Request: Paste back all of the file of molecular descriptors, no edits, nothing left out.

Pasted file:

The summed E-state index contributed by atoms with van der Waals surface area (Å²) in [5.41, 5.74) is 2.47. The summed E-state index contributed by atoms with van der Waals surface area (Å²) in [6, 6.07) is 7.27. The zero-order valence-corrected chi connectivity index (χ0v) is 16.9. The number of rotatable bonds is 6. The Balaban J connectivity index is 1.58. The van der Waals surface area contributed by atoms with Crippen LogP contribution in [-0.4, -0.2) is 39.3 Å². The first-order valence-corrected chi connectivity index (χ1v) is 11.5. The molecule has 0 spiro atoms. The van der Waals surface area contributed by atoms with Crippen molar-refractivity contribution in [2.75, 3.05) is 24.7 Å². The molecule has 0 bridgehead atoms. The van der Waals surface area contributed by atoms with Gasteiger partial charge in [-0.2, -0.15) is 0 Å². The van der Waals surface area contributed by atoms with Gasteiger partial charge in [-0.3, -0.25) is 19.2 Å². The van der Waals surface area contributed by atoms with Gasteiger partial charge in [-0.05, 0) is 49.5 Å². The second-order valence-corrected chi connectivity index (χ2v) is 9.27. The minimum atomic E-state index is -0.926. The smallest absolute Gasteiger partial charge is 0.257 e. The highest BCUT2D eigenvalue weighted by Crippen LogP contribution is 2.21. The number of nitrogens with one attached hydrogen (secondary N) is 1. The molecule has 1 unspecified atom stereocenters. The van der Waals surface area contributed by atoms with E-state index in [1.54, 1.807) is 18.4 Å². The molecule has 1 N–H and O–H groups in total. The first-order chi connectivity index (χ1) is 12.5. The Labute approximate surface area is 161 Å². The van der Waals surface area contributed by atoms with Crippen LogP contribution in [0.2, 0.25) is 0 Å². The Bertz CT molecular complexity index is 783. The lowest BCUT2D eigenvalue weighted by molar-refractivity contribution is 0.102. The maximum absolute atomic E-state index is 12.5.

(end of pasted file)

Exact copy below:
The summed E-state index contributed by atoms with van der Waals surface area (Å²) in [5.41, 5.74) is 2.47. The summed E-state index contributed by atoms with van der Waals surface area (Å²) in [6, 6.07) is 7.27. The zero-order valence-corrected chi connectivity index (χ0v) is 16.9. The number of rotatable bonds is 6. The Balaban J connectivity index is 1.58. The van der Waals surface area contributed by atoms with Crippen LogP contribution in [-0.4, -0.2) is 39.3 Å². The first-order valence-corrected chi connectivity index (χ1v) is 11.5. The molecule has 0 spiro atoms. The van der Waals surface area contributed by atoms with Crippen molar-refractivity contribution in [2.75, 3.05) is 24.7 Å². The molecule has 0 bridgehead atoms. The van der Waals surface area contributed by atoms with Gasteiger partial charge in [-0.2, -0.15) is 0 Å². The van der Waals surface area contributed by atoms with Gasteiger partial charge in [-0.3, -0.25) is 19.2 Å². The van der Waals surface area contributed by atoms with Gasteiger partial charge in [-0.05, 0) is 49.5 Å². The second-order valence-corrected chi connectivity index (χ2v) is 9.27. The minimum atomic E-state index is -0.926. The smallest absolute Gasteiger partial charge is 0.257 e. The highest BCUT2D eigenvalue weighted by Crippen LogP contribution is 2.21. The number of nitrogens with one attached hydrogen (secondary N) is 1. The molecule has 1 unspecified atom stereocenters. The van der Waals surface area contributed by atoms with E-state index in [1.54, 1.807) is 18.4 Å². The molecule has 1 N–H and O–H groups in total. The first-order chi connectivity index (χ1) is 12.5. The Labute approximate surface area is 161 Å². The van der Waals surface area contributed by atoms with Crippen LogP contribution in [0.2, 0.25) is 0 Å². The Bertz CT molecular complexity index is 783. The lowest BCUT2D eigenvalue weighted by molar-refractivity contribution is 0.102. The maximum absolute atomic E-state index is 12.5.